Most of the breakfast guests had already left. We had served more than a hundred and fifty people that morning. The regulars know they can get a hot meal, have coffee, and find a place to get off the streets for an hour or so.

Our volunteer crew was working to finish clean-up duties when one of the guests approached two of us while we wiped tables. The man stopped a few feet away and offered what he had to give – his simple thanks. Taking in my “Cat People” ball cap he added a joke.
“Did you hear about the cat that ate a ball of yarn?”
“She had mittens.”
We smiled and the three of us chatted for a minute. Then a staff member at the door called to the guest that it was nearly time to go, the center was about to close.

“Well, have a great day,” my co-worker said. Hearing this simple send off the man’s smile disappeared, revealing his reality. There was little likelihood he’d have a great day. He struggled to maintain composure, prompting me to ask as gently as I could, “What is it?”

He hesitated, then said softly, “I never thought I’d be homeless.”

We looked into each other’s eyes. His particular misery was beyond my experience though I understood how tragic events can compound and crush a life. “I’m so sorry,” I said. Wanting to offer comfort I added, “Can I pray for you? Right now?” He nodded. We stood there while I prayed that God’s courage and strength would be renewed in this man’s life. When I finished, the person by the door called again, more insistent this time. The guest turned and left, his shoulders curled forward around his heart. I envisioned his depleted hope trailing behind him on the floor like a ragged piece of balloon being dragged by a dirty string.

In the days since, I have pondered this encounter and the pain, sadness, and discouragement of being homeless. It occurred to me that each of us ought to consider two things. First, how we would respond to being in desperate circumstances and second, how we would want others to respond to us when we were.

A sobering reality is that at some point in life most of us will have a gut wrenching realization tucked into our hearts too. “I never thought I’d be _______.” We’ll fill in the blank with our own tragedy: the death of a loved one or finding ourselves divorced, widowed, bankrupt, a cancer patient, infertile, unemployed, disabled, a crime victim, in jail, a single mom, or an addict. The list goes on.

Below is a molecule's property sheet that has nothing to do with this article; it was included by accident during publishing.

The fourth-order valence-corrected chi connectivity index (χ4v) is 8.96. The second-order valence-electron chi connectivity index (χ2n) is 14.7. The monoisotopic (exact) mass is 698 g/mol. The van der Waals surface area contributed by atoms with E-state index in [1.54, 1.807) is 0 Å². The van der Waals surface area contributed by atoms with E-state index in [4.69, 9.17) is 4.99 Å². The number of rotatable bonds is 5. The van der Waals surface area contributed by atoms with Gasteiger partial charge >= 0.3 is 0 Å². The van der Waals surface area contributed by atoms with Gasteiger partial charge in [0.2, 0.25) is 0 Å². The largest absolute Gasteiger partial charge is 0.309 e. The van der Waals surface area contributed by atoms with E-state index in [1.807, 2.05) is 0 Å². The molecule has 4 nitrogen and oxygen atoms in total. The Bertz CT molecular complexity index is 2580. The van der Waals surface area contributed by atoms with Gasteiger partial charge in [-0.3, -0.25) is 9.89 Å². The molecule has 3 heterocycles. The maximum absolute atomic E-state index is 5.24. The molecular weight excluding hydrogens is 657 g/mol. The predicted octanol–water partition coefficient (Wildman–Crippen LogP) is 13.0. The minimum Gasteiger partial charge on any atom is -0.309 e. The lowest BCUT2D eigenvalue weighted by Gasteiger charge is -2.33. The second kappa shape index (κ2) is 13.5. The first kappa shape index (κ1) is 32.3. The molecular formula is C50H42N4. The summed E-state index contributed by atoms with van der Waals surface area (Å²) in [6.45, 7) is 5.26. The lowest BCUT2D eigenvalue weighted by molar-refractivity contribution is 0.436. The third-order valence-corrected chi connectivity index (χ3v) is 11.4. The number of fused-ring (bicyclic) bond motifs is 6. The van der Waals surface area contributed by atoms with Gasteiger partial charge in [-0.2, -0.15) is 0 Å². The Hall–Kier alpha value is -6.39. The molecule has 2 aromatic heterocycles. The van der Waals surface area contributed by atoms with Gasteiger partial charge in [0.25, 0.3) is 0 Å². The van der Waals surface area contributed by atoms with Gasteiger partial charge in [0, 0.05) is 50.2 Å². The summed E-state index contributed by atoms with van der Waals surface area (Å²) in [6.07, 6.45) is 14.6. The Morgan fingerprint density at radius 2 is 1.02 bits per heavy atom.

When someone undergoes any type of trial, grief is typically part of the experience. They grieve for who or what was lost or taken from them: a home, a spouse, a friend, a job, good health, their sense of security. Part of the work of grief involves learning to cope with their new and devastating reality. Unfortunately, this phase of grief is not once and done. As seasons change or different situations occur, new shoals of loss become visible.

One difficulty in managing grief is that the landscape keeps changing. With each Regardless of your abilities or resources, however, to the extent you can it’s important to be proactive before the holidays arrive. The idea is to think ahead and maybe even make a list of what might help distract you or get you through. Starting early also helps you feel a little more in control rather than allowing the holiday blues to mow you down and add to your grief.

Here are a few suggestions to get you thinking:

Make (or buy) something that you can share with others. Baking cookies is my own go to. Helping or giving to others is a proven way to lift your own spirits.

Decide to visit a new coffee shop or local attraction you’ve never seen.

Challenge yourself to complete a classic book or two you’ve never read.

Have a holiday movie night, alone or with a few friends or neighbors.

Consider participating in your faith tradition’s celebration or attending services. Most have special events or need volunteers during December. Check their websites to see what might work for you.

If you are grieving the loss of a person, perhaps you want to plan a special remembrance in their memory. It doesn’t have to be a big thing, but it can be deliberate and meaningful if you give it thought. Ask family members or friends to participate or offer their ideas.

We cannot rush the process of how we or anyone else heals from suffering. We can, however, acknowledge our own and other people’s struggles with loss. We can remind ourselves that enduring grief and loss do not set us apart, they confirm that we are human. Knowing this, we can also hold onto the belief that the human spirit is capable of astonishing comebacks and that each of us has that same capacity within ourselves. Now may be a season of healing and rest. May you hold onto the hope that new seasons will follow in due time.